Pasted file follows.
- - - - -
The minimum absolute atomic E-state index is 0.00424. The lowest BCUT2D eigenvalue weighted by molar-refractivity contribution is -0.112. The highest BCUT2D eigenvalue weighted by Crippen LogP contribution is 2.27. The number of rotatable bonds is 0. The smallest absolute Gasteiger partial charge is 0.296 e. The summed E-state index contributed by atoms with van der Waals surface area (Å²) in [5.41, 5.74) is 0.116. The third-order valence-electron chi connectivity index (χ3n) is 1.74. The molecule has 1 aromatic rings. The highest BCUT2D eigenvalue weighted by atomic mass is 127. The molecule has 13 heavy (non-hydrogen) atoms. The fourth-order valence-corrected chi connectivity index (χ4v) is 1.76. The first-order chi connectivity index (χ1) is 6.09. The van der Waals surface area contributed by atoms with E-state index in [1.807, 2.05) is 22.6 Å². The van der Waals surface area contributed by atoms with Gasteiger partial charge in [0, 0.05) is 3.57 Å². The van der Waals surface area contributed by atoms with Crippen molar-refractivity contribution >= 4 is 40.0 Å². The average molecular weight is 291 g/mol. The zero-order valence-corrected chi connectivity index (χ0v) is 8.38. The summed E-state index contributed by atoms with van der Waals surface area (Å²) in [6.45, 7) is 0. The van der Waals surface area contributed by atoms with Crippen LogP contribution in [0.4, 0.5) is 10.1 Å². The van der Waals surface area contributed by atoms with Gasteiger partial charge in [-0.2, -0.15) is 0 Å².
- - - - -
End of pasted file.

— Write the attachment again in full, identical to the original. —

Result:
The minimum absolute atomic E-state index is 0.00424. The lowest BCUT2D eigenvalue weighted by molar-refractivity contribution is -0.112. The highest BCUT2D eigenvalue weighted by Crippen LogP contribution is 2.27. The number of rotatable bonds is 0. The smallest absolute Gasteiger partial charge is 0.296 e. The summed E-state index contributed by atoms with van der Waals surface area (Å²) in [5.41, 5.74) is 0.116. The third-order valence-electron chi connectivity index (χ3n) is 1.74. The molecule has 1 aromatic rings. The highest BCUT2D eigenvalue weighted by atomic mass is 127. The molecule has 13 heavy (non-hydrogen) atoms. The fourth-order valence-corrected chi connectivity index (χ4v) is 1.76. The first-order chi connectivity index (χ1) is 6.09. The van der Waals surface area contributed by atoms with E-state index in [1.807, 2.05) is 22.6 Å². The van der Waals surface area contributed by atoms with Gasteiger partial charge in [0, 0.05) is 3.57 Å². The van der Waals surface area contributed by atoms with Crippen molar-refractivity contribution >= 4 is 40.0 Å². The average molecular weight is 291 g/mol. The zero-order valence-corrected chi connectivity index (χ0v) is 8.38. The summed E-state index contributed by atoms with van der Waals surface area (Å²) in [6.45, 7) is 0. The van der Waals surface area contributed by atoms with Crippen LogP contribution in [0.4, 0.5) is 10.1 Å². The van der Waals surface area contributed by atoms with Gasteiger partial charge in [-0.2, -0.15) is 0 Å².